I wandered round the rest of the reserve, hoping to see something good. There were a lot of passerines about today, especially Robins and roving tit-flocks. Despite looking quite a lot, i didnt see anything out of the ordinary in any of them, but it was lovely to see the reserve such a hive of activity. I went to see if there was much of interest at the Kingfisher hide, but there wasn't much about as a cat was there, terrorising a squirrel, these are becoming a nuisance at the reserve and i can't imagine the damage they'll do in nesting season.

It was pretty quiet at the tower hide too, there were some groups of wildfowl here and there, including quite a few Teal on the central island, as well as all the other common ducks. Several goldeneye were also dotted about, as well as a large flock of Black Headed gulls to the left of the lake. Some of these birds were already getting their breeding plumage. On the otherside, over on the Tween Pond, there were around 90 Lapwing, the best count i've had here for a while. The highlight of the day however was seeing a couple of snipe in their usual spot on the spit on the end of the reedbeds.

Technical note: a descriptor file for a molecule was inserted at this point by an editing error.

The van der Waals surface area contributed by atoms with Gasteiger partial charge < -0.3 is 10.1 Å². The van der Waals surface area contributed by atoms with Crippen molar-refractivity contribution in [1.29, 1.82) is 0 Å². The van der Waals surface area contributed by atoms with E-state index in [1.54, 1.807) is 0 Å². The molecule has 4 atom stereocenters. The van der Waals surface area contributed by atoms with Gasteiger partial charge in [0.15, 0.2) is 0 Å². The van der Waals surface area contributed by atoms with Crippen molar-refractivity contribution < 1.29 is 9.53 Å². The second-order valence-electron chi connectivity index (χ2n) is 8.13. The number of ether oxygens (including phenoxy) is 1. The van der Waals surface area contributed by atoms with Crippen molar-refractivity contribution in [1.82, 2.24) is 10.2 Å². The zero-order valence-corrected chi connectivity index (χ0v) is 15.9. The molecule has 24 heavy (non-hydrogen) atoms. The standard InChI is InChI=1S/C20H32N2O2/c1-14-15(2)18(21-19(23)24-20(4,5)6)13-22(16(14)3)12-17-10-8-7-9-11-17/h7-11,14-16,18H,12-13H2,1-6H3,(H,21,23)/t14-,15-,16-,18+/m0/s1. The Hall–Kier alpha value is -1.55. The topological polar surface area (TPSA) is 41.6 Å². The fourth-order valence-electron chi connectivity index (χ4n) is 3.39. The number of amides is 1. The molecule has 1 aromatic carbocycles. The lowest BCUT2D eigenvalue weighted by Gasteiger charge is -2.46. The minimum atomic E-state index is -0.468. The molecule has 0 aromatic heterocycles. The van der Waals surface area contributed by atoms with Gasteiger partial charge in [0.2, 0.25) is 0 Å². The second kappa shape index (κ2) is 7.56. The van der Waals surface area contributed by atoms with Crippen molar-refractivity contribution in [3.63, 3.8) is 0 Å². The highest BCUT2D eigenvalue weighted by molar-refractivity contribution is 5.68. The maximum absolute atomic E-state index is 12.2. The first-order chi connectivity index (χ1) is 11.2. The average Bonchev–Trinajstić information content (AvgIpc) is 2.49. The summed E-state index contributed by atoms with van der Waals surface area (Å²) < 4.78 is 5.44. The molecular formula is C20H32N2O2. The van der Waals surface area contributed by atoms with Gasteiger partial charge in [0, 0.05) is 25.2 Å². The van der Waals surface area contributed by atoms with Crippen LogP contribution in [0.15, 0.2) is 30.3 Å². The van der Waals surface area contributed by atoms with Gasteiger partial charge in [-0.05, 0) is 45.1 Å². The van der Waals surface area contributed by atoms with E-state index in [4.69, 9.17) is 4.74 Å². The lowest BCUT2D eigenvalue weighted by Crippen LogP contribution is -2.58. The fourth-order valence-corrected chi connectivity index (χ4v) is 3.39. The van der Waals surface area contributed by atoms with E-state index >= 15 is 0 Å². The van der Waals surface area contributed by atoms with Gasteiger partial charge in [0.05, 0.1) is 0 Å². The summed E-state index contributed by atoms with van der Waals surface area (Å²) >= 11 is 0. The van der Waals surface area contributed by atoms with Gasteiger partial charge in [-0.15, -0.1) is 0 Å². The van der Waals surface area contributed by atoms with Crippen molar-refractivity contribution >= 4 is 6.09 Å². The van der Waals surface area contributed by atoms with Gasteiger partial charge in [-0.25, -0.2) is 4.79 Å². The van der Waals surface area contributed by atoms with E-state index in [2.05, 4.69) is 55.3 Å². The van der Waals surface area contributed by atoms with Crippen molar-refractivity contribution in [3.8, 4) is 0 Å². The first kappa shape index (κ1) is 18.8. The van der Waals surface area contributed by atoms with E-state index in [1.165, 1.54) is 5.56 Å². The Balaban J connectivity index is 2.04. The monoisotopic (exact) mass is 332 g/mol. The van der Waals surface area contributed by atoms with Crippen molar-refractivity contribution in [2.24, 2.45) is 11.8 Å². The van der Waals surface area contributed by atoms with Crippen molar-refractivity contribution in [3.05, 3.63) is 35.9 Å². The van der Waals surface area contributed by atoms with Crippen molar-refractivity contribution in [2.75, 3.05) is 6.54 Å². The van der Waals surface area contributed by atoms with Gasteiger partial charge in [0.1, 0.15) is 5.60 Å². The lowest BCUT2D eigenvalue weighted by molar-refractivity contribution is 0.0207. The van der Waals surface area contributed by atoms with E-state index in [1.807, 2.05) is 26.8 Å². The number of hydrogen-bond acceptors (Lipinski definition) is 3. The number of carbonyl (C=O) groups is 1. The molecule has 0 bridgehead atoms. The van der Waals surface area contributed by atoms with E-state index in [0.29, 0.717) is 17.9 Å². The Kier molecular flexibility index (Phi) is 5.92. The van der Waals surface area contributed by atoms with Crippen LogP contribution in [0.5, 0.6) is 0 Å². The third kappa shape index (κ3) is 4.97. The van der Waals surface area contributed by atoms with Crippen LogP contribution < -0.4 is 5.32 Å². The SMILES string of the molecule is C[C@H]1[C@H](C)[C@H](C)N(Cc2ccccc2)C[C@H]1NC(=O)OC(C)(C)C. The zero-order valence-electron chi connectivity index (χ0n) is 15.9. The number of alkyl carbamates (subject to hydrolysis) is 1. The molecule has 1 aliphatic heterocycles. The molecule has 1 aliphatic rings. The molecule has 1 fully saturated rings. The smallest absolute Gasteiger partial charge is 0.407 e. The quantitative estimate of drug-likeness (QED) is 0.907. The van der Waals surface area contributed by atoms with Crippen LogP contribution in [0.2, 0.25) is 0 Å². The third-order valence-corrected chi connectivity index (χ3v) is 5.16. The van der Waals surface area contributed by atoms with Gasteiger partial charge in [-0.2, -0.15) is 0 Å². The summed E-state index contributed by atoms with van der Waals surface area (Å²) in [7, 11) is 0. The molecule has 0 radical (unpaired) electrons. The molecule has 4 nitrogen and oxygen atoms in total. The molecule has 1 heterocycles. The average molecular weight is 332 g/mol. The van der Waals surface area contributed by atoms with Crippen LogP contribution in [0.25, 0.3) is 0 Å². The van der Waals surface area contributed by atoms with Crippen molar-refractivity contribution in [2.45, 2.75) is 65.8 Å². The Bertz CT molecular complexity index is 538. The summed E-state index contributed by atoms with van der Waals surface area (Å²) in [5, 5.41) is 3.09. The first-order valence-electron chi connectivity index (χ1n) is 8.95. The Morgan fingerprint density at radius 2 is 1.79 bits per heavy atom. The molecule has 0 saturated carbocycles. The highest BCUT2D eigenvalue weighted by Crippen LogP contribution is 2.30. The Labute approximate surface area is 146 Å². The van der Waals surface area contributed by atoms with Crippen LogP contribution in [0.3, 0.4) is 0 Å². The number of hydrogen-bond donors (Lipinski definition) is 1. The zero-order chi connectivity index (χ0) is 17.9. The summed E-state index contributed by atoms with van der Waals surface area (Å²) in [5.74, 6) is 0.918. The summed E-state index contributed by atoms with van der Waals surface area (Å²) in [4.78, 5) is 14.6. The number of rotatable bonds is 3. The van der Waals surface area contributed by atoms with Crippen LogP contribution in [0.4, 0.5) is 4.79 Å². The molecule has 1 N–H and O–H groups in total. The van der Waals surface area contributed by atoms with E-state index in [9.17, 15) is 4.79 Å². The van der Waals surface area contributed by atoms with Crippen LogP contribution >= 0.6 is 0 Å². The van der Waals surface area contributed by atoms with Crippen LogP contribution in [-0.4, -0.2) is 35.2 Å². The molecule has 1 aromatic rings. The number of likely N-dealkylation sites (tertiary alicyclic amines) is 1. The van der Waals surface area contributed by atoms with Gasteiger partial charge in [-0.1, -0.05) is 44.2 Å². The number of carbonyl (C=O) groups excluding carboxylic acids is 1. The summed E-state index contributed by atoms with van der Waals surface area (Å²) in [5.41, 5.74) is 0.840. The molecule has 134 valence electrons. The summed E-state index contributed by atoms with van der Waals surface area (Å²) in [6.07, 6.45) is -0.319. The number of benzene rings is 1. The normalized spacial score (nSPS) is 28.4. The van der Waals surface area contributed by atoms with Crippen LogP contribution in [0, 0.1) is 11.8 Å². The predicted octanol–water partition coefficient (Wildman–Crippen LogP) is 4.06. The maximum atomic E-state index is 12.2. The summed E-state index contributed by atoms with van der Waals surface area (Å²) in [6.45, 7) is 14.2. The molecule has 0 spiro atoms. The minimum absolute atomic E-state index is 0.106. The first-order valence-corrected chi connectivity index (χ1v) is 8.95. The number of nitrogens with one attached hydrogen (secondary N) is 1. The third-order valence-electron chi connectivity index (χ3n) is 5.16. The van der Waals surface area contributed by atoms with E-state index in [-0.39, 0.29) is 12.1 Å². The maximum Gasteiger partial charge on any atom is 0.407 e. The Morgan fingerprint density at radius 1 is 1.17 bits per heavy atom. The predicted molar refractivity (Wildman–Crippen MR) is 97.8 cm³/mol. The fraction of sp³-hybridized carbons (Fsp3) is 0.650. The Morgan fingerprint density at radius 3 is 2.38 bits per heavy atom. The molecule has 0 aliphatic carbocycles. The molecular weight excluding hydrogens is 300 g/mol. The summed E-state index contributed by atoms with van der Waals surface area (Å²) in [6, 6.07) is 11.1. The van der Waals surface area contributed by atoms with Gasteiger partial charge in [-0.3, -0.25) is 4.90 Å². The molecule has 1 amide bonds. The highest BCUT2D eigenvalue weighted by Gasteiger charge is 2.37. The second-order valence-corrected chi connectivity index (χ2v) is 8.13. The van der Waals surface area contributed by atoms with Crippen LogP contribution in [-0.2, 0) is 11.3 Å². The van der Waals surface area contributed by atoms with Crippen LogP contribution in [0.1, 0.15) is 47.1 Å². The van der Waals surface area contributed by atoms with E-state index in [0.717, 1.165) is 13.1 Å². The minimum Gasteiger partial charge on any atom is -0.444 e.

So not a bad day, all the passerines and brightly coloured ducks looked nice in the sunshine, but i feel it could have been a better day bird-wise.

Sunday, 16 January 2011

Smew - Holme Pierrepont

Had a visit to holme pierrepont on my bike on wednesday, as i only had half a day working with the wildlife trust. It was a pretty grim day but there was still a lot to be seen. There was a lot of low lying fog which was especially evident over the water, which made viewing difficult but looked very cool.

On the ride down to the watersports centre, there wasn't much to see apart from common wildfowl and gulls, though i did pick up on a few Common Gulls. I rode over the slalom course to have a look at the lock, and as expected there was a group of lapwings sat on the moorings. I counted around 65 birds, and it was quite nice to see them relatively close up. Not much else was about however, other than a good number of Cormorants.